This Turkey Trot is always a challenge. The opening mile is painful, rolling incline. By the time I finally reach the returning decline, I am usually sputtering and roasting to death in my own exertion. This year was no different than the previous, only with the inclusion of my lack of training and the wind blaring off the prairie.

I went back to basics. I just kept pushing. I just kept running. I forced myself not to obsess over my pace or gauge myself against the surrounding runners. I made my focus the lack of pain in my hamstring and not stopping. I didn’t stop. I just ran, sloppily wogging at best at points. I scarcely found a float at any point, and I dry heaved with vigor at the end, but it was worth it to feel something like myself again.

20161124_084620

I even pulled a pretty average time for me. Happy Thanksgiving to me!

I’m hoping it is a step back into running. A cautious, slow step. An attempt at moderation and compromise with my body. Because my mind is not taking this no running business. The insanity is flaring up on all sides and screaming for the outlet. Just not at the price of the flesh. I think I will always tear myself apart, even trying to be healthy, even fumbling for balance.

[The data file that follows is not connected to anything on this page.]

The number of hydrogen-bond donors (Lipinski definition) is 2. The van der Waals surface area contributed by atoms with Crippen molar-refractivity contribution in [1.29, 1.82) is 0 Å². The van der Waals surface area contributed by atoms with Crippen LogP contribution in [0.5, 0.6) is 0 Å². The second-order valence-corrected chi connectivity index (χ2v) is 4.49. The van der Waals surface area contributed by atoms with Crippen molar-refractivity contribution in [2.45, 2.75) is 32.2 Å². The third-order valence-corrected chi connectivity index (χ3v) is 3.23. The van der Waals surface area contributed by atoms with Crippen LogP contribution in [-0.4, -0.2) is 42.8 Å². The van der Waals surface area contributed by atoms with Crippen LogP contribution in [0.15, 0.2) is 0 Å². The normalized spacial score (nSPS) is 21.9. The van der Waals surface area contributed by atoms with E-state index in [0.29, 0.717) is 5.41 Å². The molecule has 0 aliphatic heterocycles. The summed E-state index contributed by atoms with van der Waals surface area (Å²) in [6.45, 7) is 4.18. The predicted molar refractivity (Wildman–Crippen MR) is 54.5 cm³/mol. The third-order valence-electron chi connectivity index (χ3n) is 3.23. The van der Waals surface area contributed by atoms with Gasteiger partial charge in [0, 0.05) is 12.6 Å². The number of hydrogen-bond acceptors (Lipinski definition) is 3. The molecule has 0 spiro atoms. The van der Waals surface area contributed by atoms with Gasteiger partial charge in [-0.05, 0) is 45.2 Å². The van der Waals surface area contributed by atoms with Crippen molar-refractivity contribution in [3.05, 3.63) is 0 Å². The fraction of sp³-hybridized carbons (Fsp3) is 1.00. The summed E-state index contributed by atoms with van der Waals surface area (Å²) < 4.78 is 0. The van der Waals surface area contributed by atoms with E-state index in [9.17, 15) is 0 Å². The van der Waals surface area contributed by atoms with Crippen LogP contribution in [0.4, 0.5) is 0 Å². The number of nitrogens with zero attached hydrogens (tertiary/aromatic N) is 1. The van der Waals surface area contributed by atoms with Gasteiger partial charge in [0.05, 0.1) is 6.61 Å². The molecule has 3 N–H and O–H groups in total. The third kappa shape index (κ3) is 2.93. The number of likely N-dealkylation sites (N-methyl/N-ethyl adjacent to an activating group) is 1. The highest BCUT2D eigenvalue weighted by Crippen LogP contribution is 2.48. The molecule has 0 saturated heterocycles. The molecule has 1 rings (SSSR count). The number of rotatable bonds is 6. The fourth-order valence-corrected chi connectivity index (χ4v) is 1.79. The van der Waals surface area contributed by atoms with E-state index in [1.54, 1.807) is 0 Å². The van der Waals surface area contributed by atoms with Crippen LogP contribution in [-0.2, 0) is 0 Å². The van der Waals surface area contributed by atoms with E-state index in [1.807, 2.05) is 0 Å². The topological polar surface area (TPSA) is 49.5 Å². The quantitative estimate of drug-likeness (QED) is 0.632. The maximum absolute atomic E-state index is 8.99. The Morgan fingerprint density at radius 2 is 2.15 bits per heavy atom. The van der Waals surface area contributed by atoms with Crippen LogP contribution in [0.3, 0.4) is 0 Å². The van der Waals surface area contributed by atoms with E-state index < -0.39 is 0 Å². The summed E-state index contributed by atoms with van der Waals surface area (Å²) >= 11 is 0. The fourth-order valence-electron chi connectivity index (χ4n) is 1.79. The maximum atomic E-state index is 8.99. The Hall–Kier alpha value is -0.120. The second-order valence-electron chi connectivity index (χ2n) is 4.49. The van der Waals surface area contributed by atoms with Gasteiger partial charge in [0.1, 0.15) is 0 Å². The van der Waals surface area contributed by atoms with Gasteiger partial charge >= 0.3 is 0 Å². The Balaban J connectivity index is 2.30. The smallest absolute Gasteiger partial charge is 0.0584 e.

In addition to my own 5K, my daughter participated in the 1K kids’ run.

20161124_073843

And she ran the whole thing. All by herself with her friends. She was so excited and proud of herself. And so was I.

It was a good run morning. My favorite way to start the holiday. I crashed when we returned home, of course. My sinus infection flared up; my hamstring tightened. I just drank mimosas until I didn’t feel feelings, and it turned into a good day.

Christina Bergling

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Two survivors search the ruins of America for the last strain of humanity. Marcus believes they are still human; Parker knows her own darkness. Until one discovery changes everything.

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savagesnovella.com

TheWaning_CoverThe Waning

Beatrix woke up in a cage. Can she survive long enough to escape, or will he succeed at breaking her down into a possession?

Available now on Amazon!
thewaning.com


Still My Own Worst Enemy

This injury continues to humble me. That is how I am choosing to classify it so I don’t think about the trapped feeling in my body that makes a claustrophobic panic throb in my chest. I am forcing myself to consider it a continued teacher, making me confront my addictive nature, utter lack of patience, and criticality of myself.

To reestablish its dominance, the injury has migrated, climbing from the hamstring attachment at the base of my buttcheek up to my sciatic nerve. The blooming pain and lack of my mobility in my lower back transports me directly back to each horrible contraction when my son’s skull crushed that nerve during delivery. An injury I thought I had already recovered from.